The impacts of global warming are of concern to all of us. The potential responses of birds to climate change have come increasingly to the fore, and are of particular interest to the ornithological community. Are birds sensitive to climate change and how will they react to a world of global warming? These are the key issues to be explored in this book, with particular reference to Western Palearctic birds. Climate changes that have affected the region in the last two million years will be explored, drawing on published data on fossil birds. A major part of the book will be devoted to the distribution of Western Palearctic birds in relation to bioclimate. The final section of the book looks at migration and the relationship of the Western Palearctic to Africa.
Avian Survivors: The History and Biogeography of Palearctic Birds
by Keith Betton in the United Kingdom (24/01/2012)
It is easy to see that today's bird distributions have changed in the last 100 years. But what were they like 1000 years ago – or maybe 10,000 years ago? In fact what about 1 million years ago or indeed 10 million years ago? There are many questions that we should ask ourselves. For example, why are Tree Sparrows common in Asia and declining in much of Europe? Why are there more species of warblers than there are tits? How do Blackcaps and Garden Warblers manage to live side by side without one ousting the other? Why do Yellow Wagtails migrate long distances while Pied Wagtails hardly move from the territory in which they were born? Some questions can be answered by classifying birds according to their bioclimatic characteristics.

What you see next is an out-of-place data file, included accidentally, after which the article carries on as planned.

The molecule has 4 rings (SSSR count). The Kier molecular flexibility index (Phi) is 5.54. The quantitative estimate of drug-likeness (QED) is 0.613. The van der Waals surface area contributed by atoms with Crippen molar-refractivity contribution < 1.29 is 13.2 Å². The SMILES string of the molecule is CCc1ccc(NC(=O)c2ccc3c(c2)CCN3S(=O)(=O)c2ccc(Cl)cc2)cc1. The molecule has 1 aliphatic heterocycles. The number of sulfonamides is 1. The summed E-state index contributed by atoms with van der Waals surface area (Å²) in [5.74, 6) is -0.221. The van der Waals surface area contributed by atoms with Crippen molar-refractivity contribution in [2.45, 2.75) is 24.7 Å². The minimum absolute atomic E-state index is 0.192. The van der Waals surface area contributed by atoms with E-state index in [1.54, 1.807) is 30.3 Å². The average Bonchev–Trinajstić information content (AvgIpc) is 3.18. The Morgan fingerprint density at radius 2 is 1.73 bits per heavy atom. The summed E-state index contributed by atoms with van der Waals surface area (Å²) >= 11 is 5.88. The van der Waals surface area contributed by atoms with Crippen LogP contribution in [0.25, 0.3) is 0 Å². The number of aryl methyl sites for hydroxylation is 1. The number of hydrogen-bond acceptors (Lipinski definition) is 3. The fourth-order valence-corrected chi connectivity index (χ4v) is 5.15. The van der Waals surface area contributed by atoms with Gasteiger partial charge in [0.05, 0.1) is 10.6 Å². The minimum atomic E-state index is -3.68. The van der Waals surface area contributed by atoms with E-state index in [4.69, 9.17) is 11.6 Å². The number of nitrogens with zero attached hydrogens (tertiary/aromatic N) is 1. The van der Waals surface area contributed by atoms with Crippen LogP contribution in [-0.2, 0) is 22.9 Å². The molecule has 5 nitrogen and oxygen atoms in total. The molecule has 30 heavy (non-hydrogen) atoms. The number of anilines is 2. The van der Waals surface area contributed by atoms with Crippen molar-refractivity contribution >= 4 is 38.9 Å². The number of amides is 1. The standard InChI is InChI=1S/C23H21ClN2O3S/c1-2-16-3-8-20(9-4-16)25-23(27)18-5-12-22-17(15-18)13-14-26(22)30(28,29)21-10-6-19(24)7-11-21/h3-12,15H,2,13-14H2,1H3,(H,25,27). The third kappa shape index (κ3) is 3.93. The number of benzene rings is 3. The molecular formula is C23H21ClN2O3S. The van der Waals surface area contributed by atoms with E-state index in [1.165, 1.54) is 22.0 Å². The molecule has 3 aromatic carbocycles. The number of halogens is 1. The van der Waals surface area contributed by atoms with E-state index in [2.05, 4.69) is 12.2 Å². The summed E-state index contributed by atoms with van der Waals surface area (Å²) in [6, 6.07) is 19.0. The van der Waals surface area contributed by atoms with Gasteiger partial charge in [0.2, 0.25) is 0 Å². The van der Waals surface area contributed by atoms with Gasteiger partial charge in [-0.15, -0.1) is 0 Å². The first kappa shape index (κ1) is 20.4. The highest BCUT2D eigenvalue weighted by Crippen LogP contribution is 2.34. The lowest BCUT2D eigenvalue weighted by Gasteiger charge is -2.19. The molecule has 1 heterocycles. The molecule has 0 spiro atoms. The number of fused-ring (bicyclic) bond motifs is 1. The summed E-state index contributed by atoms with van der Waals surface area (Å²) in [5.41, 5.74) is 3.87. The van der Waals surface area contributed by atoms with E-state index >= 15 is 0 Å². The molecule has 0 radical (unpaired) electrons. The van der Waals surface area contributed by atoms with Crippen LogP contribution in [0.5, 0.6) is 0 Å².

Early chapters in this book explain the major changes in the Palearctic landscape over the last 65 million years through many periods of glaciation and aridity with sea levels often vastly different from what we know today. Not surprisingly it is an area of research with differing opinions. Some believe that many lineages of present-day birds survived the catastrophic event 65 million years ago (known at the K/T Event) when the dinosaurs were driven to extinction. However some people still claim that avian radiation occurred after that. Finlayson discusses the theories and considers each view. He explains that species frequently respond to climate change by moving location to keep to their ideal ecological conditions. However when such changes happen over many thousands of years often the species adapt to their environment – while those that can't adapt become extinct.
Each group of birds is then assessed separately with evidence of their development over time. This part of the book contains a huge amount of information, but there are plenty of interesting facts if you delve deeply into the somewhat heavy text. For example there are two types of Azure-winged Magpie – one in Spain and Portugal, and the other in China, Japan and Korea. Everyone had assumed that those in Europe had been brought back from China by Portuguese sailors. However from fossil remains from Gibraltar have shown that they were there all the time – well at least for 40,000 years!
This is a serious book that will be welcomed by evolutionary ecologists for whom the level of analysis is fascinating, but for most bird enthusiasts it is an area of research that leaves them cold. There are 29 colour photographs, mostly by the author, and the book is packed with statistics. For those that persevere to read it fully there is plenty to learn.
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Prof. Clive Finlayson is Director of the Gibraltar Museum. He is an evolutionary ecologist with a DPhil from Oxford. He is a leading exponent of the relationship between climate change and species distributions, and is the author of several books including Neanderthals and Modern Humans (CUP), and Birds of the Straits of Gibraltar (Poyser).